Megachurch Touts New, Biblically Faithful Televangelism Effort

An Orlando megachurch pastor launched a new television ministry to present hope and biblical truths to a world where he believes narcissism, secular ideas and bad theology are prevalent.

(Photo: The Well)Dr. David Swanson, senior pastor of First Presbyterian Church of Orlando, tapes an episode of "The Well," a newly launched television ministry.

"It stirs me to think about bringing living water to thirsty souls on a regular basis," said Dr. David Swanson of First Presbyterian Church of Orlando. "And I think the time for this is right. If you look at what's on television and if you look at what's on the Web, I don't see a lot that's hopeful."

"The Well" with Swanson officially launched Sunday on television airwaves in Orlando, Dallas, Fort Myers and Chattanooga.

Months in the making, the new television ministry is an effort to take God's Word beyond the walls of the Orlando megachurch and to people throughout Florida and also around the world through the Web.

The ministry states, "We believe that there is a need in the landscape of television ministry to present the living word in an applicable, personal way from a sound theological foundation."

Though televangelists are not new, the ministry touts "The Well" as Gospel-centered and Swanson as a fresh face with sound theology.

"Maybe you've noticed that Christian voices on television and radio are either well outside the bounds of biblical and reformed theology or they're getting seriously gray," Robert Wolgemuth, chairman of the board of The Well, said Sunday as he introduced the ministry to the Presbyterian congregation.

Wolgemuth believes Swanson was "raised up for such a time as this."

Swanson was chosen to lead the more than 130-year-old megachurch in 2004. The successful "marriage," as Wolgemuth put it, between the church and its senior pastor prompted a group of leaders at First Presbyterian to consider expanding Swanson's reach.

"[We] asked ourselves the question 'Is it time to give more people a chance to experience the remarkable gifts of our pastor? Is it time to explore the potential of a media ministry for him?'" Wolgemuth recalled from a meeting earlier this year.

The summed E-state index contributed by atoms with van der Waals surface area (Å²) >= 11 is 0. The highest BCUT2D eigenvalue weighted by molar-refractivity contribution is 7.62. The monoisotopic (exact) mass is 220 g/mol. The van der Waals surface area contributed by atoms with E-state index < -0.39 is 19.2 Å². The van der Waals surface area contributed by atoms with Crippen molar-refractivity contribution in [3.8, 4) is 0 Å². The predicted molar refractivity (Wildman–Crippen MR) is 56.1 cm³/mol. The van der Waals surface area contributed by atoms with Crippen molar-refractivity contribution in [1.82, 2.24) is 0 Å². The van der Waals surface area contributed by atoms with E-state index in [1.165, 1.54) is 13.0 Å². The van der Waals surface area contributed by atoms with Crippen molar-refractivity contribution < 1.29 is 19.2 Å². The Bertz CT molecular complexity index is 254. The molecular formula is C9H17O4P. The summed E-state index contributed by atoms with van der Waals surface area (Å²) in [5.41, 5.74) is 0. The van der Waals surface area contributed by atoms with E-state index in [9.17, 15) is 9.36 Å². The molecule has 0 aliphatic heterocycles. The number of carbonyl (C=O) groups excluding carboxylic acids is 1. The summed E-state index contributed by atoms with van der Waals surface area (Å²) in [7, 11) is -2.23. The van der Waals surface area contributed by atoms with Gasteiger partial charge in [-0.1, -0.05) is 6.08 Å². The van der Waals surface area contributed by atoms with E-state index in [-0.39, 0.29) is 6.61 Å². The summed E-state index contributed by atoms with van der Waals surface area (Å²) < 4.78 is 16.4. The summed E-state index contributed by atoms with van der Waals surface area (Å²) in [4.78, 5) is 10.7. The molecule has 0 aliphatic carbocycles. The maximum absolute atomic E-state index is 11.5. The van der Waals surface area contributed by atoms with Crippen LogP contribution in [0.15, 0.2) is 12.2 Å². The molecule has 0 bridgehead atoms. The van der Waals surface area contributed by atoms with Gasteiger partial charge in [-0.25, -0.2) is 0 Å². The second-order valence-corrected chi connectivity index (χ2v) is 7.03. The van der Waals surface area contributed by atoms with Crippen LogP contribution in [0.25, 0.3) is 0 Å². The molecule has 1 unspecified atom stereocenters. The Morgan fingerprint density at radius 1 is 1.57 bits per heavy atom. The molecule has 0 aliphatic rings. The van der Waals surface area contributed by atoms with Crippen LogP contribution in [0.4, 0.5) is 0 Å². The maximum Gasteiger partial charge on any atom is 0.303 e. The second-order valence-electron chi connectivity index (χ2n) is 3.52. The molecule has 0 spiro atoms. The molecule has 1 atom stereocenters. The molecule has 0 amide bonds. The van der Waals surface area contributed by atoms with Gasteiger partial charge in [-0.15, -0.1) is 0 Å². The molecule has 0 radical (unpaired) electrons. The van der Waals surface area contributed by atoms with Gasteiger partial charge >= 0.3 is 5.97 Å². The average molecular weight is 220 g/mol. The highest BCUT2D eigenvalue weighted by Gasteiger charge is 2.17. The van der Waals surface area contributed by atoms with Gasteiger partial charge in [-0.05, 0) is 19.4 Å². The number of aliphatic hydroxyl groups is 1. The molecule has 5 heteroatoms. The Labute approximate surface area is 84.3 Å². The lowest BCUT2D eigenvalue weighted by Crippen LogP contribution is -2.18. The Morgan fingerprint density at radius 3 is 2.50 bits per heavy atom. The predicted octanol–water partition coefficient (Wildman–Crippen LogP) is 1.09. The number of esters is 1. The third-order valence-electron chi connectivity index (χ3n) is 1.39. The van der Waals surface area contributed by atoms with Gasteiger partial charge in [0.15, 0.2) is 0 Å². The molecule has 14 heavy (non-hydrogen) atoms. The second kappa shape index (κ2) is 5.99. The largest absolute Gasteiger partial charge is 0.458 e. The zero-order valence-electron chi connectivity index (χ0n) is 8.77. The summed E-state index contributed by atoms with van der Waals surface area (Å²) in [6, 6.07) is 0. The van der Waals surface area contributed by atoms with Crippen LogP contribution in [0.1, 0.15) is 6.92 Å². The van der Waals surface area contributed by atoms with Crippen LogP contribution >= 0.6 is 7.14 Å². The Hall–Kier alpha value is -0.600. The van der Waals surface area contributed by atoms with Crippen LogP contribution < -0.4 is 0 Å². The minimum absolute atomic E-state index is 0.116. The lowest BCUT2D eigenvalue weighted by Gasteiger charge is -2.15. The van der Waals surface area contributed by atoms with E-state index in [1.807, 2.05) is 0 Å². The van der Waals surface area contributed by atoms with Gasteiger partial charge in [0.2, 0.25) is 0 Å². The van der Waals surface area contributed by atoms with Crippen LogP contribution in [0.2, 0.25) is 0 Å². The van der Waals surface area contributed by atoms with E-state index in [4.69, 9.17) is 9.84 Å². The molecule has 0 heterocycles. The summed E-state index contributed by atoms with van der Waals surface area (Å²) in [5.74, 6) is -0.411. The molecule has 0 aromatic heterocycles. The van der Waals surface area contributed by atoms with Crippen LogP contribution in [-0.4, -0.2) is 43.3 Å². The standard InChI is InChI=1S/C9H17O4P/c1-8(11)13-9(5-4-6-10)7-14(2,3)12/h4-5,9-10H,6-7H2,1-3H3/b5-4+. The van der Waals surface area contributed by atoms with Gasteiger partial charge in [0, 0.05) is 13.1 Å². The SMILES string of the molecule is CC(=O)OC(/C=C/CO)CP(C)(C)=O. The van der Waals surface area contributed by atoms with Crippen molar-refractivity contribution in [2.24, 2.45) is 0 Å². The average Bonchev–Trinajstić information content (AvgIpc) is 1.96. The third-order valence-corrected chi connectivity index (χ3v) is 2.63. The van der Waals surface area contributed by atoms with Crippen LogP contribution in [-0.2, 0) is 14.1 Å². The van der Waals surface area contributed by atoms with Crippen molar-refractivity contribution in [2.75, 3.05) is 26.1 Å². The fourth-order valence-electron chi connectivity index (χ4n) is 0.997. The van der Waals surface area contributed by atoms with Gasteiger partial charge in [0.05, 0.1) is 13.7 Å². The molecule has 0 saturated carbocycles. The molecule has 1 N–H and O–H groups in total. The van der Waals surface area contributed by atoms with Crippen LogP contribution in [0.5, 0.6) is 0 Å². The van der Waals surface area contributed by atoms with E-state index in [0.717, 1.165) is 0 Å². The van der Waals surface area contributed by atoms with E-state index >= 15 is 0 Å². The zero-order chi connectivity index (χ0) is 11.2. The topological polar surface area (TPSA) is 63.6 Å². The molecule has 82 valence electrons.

And with much of the world hurting with the breakdown of families, economic challenges and violence, First Presbyterian leaders felt a call to provide hope and truth.

"The thought that we could be a part of something that would take truth and the hope of the Gospel to people who are so desperate to hear it, that is exciting to me," Swanson commented in a pilot episode of "The Well."

The Presbyterian pastor stressed that the media ministry is not about him in any way. He agreed to it only because he believes "it does have the potential to extend the Gospel and the name of Christ beyond where we are today," he said.

"I ask you [to] pray with me ... that God will take it and use this to honor Himself," he said.

Episodes of "The Well" are not rebroadcasts of First Presbyterian's worship services. Rather, they are taped separately and feature Swanson speaking in a personal, one-on-one conversational style. He also ditches the traditional robe and stole he typically wears at the pulpit of First Presbyterian for a casual suit. Following each message is a personal testimony by someone who shares about their faith journey.

In addition to television outreach, "The Well" is also utilizing social media, including blogs, Facebook, Twitter and YouTube.

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